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November 12, 2020
Ah, puppies. Those little bundles of joy we welcome into our homes, knowing that the first couple of months will likely be a hot mess while we get things dialed in. But most of us do it, time and again over the course of our lives, putting in the work in those trying early days, and coming out on the other side with a solid routine and relationship. Not to mention, a best friend and loyal sidekick that remains with us, enriching our lives for many years. Read on, Bivvy pet parents, for some practical pointers on prepping your home for a puppy, training them, and setting them up for a long and healthy life.
Delay Your Puppy Gratification
The best thing you can do to set up a happy symbiotic relationship between the humans in your home and a puppy, is to…not get one. At least not right away. Don’t buy a puppy on a whim. If you’re a parent of kids who have been begging for a puppy for months and you’re ready to sign on, resist the urge to have a bright-eyed little furry friend waiting for them under the Christmas tree next month unless you’ve done some serious planning. Plus, that the whole family has agreed to. Although it won’t result in the same Kodak Christmas morning moments, think about gifting your kids puppy supplies, or a gift card to pick up a puppy, and then planning as a family how you’ll take care of the pup—being very clear on what the routine will look like and who will be responsible for what—and only THEN moving forward with bringing the puppy home.
It’s important also to do your breeder research. There’s a handy checklist of things to ask a potential breeder here. For example, does the pup know any commands yet, or do they have a bathroom schedule? Make sure the breeder is reputable. And if you’ve got your eye on a pup, perhaps ask to meet the parents! A good breeder should have no problem with this. Observe their temperaments. The way they look and act is a good indication of how your puppy will turn out. Ask if the parents have had any health problems. And the breeder shouldn’t let you take a puppy until they’re at least eight weeks old. If they do, they’re not reputable.
Puppy Potty Academy
So…you’ve laid the groundwork by making sure your home and family are puppy-prepped and you’ve found a quality breeder, and your new little bundle of joy is now home. When potty training, pads are a better way to go than laying newspaper out on the ground inside. They’ll do a better job of absorbing any mess and keeping the scent from soaking into your carpet. Puppies need a schedule when potty training. Take him or her out first thing in the morning, last thing at night, every 30-60 minutes, and 20-30 minutes after they eat, and when they wake up from a nap. Smaller breeds have smaller bladders and higher metabolisms, which means they’ll need more trips outside. When potty training your puppy, give them fixed meals, not access to food all the time. Experts say it takes four months to a year for most puppies to be completely house trained, so be patient!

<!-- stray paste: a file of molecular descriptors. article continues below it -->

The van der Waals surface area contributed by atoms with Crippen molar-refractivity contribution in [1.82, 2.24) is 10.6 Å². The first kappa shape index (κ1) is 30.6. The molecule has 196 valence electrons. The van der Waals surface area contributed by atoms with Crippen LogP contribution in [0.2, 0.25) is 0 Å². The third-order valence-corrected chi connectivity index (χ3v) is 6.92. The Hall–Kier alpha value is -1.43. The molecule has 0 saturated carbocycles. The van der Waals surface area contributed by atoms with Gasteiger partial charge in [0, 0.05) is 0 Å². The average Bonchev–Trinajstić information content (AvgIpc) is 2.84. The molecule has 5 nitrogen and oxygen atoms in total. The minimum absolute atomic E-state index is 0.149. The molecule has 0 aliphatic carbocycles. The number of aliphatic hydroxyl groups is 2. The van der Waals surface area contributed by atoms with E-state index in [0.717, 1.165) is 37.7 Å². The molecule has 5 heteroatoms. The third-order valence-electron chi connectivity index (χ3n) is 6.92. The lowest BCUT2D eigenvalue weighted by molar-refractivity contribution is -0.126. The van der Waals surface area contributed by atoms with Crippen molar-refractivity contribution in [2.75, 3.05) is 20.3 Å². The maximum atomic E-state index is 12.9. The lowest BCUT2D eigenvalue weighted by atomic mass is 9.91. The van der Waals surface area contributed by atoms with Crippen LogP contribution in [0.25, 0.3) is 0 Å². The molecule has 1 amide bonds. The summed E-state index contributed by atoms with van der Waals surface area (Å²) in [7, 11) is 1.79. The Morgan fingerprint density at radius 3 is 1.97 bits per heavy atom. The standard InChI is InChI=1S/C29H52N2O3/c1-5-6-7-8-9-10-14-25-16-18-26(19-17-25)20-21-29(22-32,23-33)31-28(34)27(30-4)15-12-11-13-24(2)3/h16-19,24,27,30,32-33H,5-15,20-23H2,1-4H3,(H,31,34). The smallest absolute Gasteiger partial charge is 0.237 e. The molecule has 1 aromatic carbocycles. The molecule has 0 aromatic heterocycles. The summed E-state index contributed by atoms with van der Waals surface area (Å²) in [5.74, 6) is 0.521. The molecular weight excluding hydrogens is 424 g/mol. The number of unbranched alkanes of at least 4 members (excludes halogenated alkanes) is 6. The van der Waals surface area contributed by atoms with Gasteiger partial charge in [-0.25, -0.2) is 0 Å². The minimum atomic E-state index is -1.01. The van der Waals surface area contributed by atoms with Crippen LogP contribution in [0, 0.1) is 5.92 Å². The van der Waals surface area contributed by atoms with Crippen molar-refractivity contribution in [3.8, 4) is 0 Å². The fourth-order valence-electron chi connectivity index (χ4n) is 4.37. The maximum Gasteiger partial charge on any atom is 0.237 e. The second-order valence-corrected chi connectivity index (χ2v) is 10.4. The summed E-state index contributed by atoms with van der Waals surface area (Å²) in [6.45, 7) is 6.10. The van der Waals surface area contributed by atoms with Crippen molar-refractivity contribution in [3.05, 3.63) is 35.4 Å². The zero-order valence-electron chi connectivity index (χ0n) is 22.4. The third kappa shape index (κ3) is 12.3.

Positive reinforcement is going to be your best friend when training your puppy. That and patience. Even if you don’t have high obedience expectations for your little one, the AKC suggests that your life, your puppy’s life, and their relations with other animals and people throughout their lives, will all be better if they are taught as puppies a few basic commands: a recall (or “come”), walking on a leash without pulling, sit, and stay.
Use a high-value treat, something other than their everyday snacks, as a training reward. And according to many experts, short, positive spurts of training are most effective for puppies. We’re talking 5-10 minutes, always ending on a positive note. The AKC doesn’t recommend ever forcing your puppy into a “sit” or a “down.” If your puppy’s not making progress, try using something tastier or more interesting as their reward, and if they’re getting frustrated or being stubborn, slow the pace of your lessons.
Few Z’s Will be Caught
Expect to very much not get a full night’s sleep for your puppy’s first several weeks in your home. He or she is in a new place and wondering where her parents, littermates, and humans from her formative days are. Plus, allll that puppy energy. We can’t exactly fault pups for not sleeping like perfect little cherubs for the exact block of time we want them to. Trying to get your puppy to sleep in your room, or even in your bed, may be tempting, but their tiny bladder and tiny snout with all those things to investigate, won’t be a good mix early on. A crate is a great idea. Get a high-quality one, maybe put a cover over it to make it feel cozy and den-like, do anything you can to make it your pup’s safe/happy place, and let them sleep in there until they’re a bit more mature.
It’s up to you to keep your pup healthy and fit from a young age. And making regular vet visits a thing ASAP puts you in the best position to give your puppy a long and happy life. These visits can add up, but…take it from us and pet parents around the U.S.—getting dog insurance like Bivvy’s in place when your pet is young is a smart move, and is often a money-saver in the long run. Bivvy dog insurance covers illnesses, accidents, hereditary conditions, emergency care, and more.
So, put in the proper work when puppy training! Make sure you, your home, and your family are prepared. Be thoughtful about it. Persevere with your pup through the learning curve. And savor it all, as you and your dog cement a bond that will bring you both joy and meaning for years to come.
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